LONDON, May 12, 2011 (AFP) - FIFA presidential hopeful Mohamed Bin Hammam launched a blistering attack on rival Sepp Blatter on Thursday, accusing the Swiss official of sullying the organisation "beyond compare".
Bin Hammam, the president of the Asian Football Confederation, criticised Blatter's decision this week to allocate 20 million euros of FIFA money to an anti-corruption taskforce run with Interpol.
AFP- FIFA President Sepp Blatter gives a press conference with Interpol Secretary-General Ronald K. Noble (not pictured) on May 9, 2011 at the headquarters of the world football's ruling body in Zurich.
"It has become clear yet again in recent days that something urgently needs to be done to improve and enhance the image of FIFA," Bin Hammam wrote on his blog. "The name of our great sport and its leading institution have been dragged through the mud once more.
"I will happily and unreservedly restate that I firmly believe FIFA, as a decision-making body and as an organisation, is not corrupt."
Bin Hammam's comments came after a British parliamentary committee heard evidence on Tuesday that six members of FIFA's executive committee had requested favours ahead of the votes for the 2018 and 2022 World Cups.
Bin Hammam, who has rejected any suggestion of corruption in Qatar's successful 2022 bid, added that under Blatter's regime "it is impossible to deny that the governing body's reputation has been sullied beyond compare and it is time for that to change.
"Currently, the president has taken on too much of an executive role, as evidenced by the recently announced initiative to donate 20 million euros to Interpol. Imagine FIFA financing Interpol's activities!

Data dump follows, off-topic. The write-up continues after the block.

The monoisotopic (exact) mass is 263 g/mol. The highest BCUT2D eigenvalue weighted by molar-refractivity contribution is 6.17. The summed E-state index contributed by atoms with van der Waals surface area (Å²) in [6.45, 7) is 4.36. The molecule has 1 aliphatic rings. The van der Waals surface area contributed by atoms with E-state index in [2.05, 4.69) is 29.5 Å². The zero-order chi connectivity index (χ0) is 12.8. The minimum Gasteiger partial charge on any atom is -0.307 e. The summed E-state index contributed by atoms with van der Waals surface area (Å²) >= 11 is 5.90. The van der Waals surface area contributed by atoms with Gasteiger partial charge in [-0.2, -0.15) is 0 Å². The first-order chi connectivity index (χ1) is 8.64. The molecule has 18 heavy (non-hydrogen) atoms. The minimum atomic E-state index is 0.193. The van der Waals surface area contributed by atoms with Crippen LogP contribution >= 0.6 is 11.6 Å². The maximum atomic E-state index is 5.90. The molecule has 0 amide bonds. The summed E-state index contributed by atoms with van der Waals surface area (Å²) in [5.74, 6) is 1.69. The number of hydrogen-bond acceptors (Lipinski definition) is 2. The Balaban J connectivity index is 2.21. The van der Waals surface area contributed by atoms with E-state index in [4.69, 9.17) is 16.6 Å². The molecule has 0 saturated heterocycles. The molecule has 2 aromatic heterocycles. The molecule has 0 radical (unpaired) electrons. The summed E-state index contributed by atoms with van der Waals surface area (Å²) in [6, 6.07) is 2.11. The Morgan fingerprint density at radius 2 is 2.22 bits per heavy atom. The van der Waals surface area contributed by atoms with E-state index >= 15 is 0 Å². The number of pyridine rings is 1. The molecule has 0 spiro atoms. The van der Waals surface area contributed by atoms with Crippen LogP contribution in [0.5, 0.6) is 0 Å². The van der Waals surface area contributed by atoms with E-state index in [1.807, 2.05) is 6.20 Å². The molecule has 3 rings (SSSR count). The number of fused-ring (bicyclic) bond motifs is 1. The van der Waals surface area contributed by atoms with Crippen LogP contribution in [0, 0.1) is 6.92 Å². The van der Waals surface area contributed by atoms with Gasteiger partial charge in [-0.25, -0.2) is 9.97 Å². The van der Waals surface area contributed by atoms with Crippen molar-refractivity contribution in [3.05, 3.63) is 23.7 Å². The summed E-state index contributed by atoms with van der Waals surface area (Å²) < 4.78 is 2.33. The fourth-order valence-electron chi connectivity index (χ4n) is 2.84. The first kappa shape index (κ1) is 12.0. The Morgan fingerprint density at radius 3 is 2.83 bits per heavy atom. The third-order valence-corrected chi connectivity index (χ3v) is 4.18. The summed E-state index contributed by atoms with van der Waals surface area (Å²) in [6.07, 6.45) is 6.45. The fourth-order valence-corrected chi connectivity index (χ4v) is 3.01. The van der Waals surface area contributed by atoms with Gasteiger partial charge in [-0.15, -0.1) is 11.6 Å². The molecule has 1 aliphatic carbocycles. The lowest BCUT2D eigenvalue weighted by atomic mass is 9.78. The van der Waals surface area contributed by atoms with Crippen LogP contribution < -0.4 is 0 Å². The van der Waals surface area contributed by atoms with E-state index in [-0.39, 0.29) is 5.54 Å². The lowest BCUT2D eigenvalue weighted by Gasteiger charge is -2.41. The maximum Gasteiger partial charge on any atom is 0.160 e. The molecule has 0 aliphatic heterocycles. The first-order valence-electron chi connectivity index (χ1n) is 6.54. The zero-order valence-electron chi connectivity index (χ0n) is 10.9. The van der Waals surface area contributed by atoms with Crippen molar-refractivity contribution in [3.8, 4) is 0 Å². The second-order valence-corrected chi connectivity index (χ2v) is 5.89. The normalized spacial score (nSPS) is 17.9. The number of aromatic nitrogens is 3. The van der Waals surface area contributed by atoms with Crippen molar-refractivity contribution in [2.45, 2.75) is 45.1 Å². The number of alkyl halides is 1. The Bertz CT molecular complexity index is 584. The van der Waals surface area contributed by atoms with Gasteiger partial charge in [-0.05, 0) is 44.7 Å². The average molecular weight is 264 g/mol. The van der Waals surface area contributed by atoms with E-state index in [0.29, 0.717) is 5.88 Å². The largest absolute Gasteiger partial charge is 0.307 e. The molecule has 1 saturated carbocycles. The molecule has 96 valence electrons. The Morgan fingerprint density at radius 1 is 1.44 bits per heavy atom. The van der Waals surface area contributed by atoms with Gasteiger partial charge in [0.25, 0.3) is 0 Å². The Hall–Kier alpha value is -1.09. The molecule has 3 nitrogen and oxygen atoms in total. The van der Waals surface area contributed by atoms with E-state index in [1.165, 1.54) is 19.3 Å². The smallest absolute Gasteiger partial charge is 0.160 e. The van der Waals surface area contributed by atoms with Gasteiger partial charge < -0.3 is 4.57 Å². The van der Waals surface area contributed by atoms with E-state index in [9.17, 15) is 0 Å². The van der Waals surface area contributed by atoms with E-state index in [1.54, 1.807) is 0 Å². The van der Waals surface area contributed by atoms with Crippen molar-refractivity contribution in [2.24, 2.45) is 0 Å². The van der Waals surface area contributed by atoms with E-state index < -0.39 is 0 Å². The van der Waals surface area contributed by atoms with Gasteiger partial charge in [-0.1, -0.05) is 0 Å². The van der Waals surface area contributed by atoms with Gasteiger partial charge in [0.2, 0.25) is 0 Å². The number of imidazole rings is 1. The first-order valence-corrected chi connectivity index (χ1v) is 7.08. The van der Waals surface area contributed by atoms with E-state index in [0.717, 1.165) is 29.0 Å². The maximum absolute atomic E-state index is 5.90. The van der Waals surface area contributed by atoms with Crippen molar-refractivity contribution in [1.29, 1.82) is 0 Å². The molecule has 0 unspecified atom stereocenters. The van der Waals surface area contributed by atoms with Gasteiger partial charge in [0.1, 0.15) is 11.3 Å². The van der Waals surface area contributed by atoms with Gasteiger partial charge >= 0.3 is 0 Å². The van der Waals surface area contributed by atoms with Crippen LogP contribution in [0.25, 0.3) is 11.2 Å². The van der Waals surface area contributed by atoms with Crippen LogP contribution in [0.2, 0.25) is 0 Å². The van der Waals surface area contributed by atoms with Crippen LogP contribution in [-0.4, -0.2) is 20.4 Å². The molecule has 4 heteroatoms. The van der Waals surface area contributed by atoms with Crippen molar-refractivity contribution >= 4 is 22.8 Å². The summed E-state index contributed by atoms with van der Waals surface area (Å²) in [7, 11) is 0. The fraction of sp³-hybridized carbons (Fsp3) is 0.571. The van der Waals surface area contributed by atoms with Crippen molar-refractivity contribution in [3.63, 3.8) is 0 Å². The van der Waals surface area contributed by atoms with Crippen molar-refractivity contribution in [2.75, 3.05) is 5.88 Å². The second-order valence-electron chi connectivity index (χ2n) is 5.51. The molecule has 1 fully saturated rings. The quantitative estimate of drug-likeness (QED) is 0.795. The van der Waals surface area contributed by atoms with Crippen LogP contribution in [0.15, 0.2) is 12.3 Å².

"This decision was taken arbitrarily by the FIFA president and was not discussed with the executive committee.
"It is just another example of the current regime choosing to run football how it sees fit, rather than doing so in a manner that is consistent with the governing body's proper procedures."
Bin Hammam, once a close ally of Blatter, will attempt to unseat the long-serving Swiss official at a June 1 election in Zurich.
He said a new regime was required to clean up FIFA's image.
"How on earth can we convince people of FIFA's innocence?" he wrote.
"A new atmosphere needs to descend upon FIFA; there needs to be an opportunity for new ideas to take hold and for the organisation to take a new direction."
Bin Hammam faces an uphill battle however, with the Oceania confederation following in the footsteps of UEFA on Thursday by confirming their support for Blatter at next month's vote.
Blatter meanwhile has been invited to appear befor the British parliamentary committee that aired the corruption allegations earlier this week.